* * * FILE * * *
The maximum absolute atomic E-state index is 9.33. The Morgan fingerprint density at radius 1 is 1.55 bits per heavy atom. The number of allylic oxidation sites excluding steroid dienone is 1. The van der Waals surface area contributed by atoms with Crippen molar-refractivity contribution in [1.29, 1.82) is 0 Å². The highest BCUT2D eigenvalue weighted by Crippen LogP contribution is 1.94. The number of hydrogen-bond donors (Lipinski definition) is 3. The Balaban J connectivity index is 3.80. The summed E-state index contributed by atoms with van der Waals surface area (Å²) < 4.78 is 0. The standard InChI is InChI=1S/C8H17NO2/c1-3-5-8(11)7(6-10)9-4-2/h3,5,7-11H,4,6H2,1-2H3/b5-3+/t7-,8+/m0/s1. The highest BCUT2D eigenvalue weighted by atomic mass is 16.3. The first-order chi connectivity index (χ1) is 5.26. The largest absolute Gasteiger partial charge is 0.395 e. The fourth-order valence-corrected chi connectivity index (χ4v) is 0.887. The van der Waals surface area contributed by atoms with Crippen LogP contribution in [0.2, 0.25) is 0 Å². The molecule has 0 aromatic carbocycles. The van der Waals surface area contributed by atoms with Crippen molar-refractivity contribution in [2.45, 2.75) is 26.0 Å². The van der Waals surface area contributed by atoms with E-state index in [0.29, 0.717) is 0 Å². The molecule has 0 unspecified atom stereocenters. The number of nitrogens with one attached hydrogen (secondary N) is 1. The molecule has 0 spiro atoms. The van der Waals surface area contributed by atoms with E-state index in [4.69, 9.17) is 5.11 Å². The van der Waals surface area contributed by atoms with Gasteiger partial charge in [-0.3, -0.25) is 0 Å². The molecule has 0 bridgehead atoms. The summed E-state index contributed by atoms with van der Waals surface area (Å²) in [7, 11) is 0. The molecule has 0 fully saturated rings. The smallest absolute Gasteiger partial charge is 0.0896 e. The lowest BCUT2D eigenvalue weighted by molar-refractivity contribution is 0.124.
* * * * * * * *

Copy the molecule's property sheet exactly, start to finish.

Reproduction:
The maximum absolute atomic E-state index is 9.33. The Morgan fingerprint density at radius 1 is 1.55 bits per heavy atom. The number of allylic oxidation sites excluding steroid dienone is 1. The van der Waals surface area contributed by atoms with Crippen molar-refractivity contribution in [1.29, 1.82) is 0 Å². The highest BCUT2D eigenvalue weighted by Crippen LogP contribution is 1.94. The number of hydrogen-bond donors (Lipinski definition) is 3. The Balaban J connectivity index is 3.80. The summed E-state index contributed by atoms with van der Waals surface area (Å²) < 4.78 is 0. The standard InChI is InChI=1S/C8H17NO2/c1-3-5-8(11)7(6-10)9-4-2/h3,5,7-11H,4,6H2,1-2H3/b5-3+/t7-,8+/m0/s1. The highest BCUT2D eigenvalue weighted by atomic mass is 16.3. The first-order chi connectivity index (χ1) is 5.26. The largest absolute Gasteiger partial charge is 0.395 e. The fourth-order valence-corrected chi connectivity index (χ4v) is 0.887. The van der Waals surface area contributed by atoms with Crippen LogP contribution in [0.2, 0.25) is 0 Å². The molecule has 0 aromatic carbocycles. The van der Waals surface area contributed by atoms with Crippen molar-refractivity contribution in [2.45, 2.75) is 26.0 Å². The van der Waals surface area contributed by atoms with E-state index in [0.29, 0.717) is 0 Å². The molecule has 0 unspecified atom stereocenters. The number of nitrogens with one attached hydrogen (secondary N) is 1. The molecule has 0 spiro atoms. The van der Waals surface area contributed by atoms with E-state index in [4.69, 9.17) is 5.11 Å². The van der Waals surface area contributed by atoms with Gasteiger partial charge in [-0.3, -0.25) is 0 Å². The molecule has 0 bridgehead atoms. The summed E-state index contributed by atoms with van der Waals surface area (Å²) in [7, 11) is 0. The molecule has 0 fully saturated rings. The smallest absolute Gasteiger partial charge is 0.0896 e. The lowest BCUT2D eigenvalue weighted by molar-refractivity contribution is 0.124.